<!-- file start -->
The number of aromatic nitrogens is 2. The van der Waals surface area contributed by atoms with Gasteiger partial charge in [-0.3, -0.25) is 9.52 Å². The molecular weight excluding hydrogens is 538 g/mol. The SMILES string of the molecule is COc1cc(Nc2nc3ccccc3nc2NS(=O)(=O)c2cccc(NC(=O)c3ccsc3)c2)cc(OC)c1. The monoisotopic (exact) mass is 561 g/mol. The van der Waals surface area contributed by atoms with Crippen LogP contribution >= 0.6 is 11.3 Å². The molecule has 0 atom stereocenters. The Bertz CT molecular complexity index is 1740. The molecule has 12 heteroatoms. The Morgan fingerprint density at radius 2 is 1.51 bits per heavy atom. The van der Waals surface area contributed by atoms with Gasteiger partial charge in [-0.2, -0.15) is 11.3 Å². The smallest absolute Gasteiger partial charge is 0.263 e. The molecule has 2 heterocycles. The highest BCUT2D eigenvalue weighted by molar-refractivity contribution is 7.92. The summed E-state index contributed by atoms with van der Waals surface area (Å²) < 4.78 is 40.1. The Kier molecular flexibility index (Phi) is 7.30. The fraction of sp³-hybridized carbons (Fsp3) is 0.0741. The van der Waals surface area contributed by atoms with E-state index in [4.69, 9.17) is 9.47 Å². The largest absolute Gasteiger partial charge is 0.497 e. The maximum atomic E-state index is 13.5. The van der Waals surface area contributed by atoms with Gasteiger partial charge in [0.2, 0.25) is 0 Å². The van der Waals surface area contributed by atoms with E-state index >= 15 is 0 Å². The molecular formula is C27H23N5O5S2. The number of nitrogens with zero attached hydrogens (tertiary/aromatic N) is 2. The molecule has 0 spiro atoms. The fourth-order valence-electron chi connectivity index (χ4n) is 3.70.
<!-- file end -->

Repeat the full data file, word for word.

The number of aromatic nitrogens is 2. The van der Waals surface area contributed by atoms with Gasteiger partial charge in [-0.3, -0.25) is 9.52 Å². The molecular weight excluding hydrogens is 538 g/mol. The SMILES string of the molecule is COc1cc(Nc2nc3ccccc3nc2NS(=O)(=O)c2cccc(NC(=O)c3ccsc3)c2)cc(OC)c1. The monoisotopic (exact) mass is 561 g/mol. The van der Waals surface area contributed by atoms with Crippen LogP contribution >= 0.6 is 11.3 Å². The molecule has 0 atom stereocenters. The Bertz CT molecular complexity index is 1740. The molecule has 12 heteroatoms. The Morgan fingerprint density at radius 2 is 1.51 bits per heavy atom. The van der Waals surface area contributed by atoms with Gasteiger partial charge in [-0.2, -0.15) is 11.3 Å². The smallest absolute Gasteiger partial charge is 0.263 e. The molecule has 2 heterocycles. The highest BCUT2D eigenvalue weighted by molar-refractivity contribution is 7.92. The summed E-state index contributed by atoms with van der Waals surface area (Å²) < 4.78 is 40.1. The Kier molecular flexibility index (Phi) is 7.30. The fraction of sp³-hybridized carbons (Fsp3) is 0.0741. The van der Waals surface area contributed by atoms with E-state index in [4.69, 9.17) is 9.47 Å². The largest absolute Gasteiger partial charge is 0.497 e. The maximum atomic E-state index is 13.5. The van der Waals surface area contributed by atoms with Gasteiger partial charge in [0.2, 0.25) is 0 Å². The van der Waals surface area contributed by atoms with E-state index >= 15 is 0 Å². The molecular formula is C27H23N5O5S2. The number of nitrogens with zero attached hydrogens (tertiary/aromatic N) is 2. The molecule has 0 spiro atoms. The fourth-order valence-electron chi connectivity index (χ4n) is 3.70.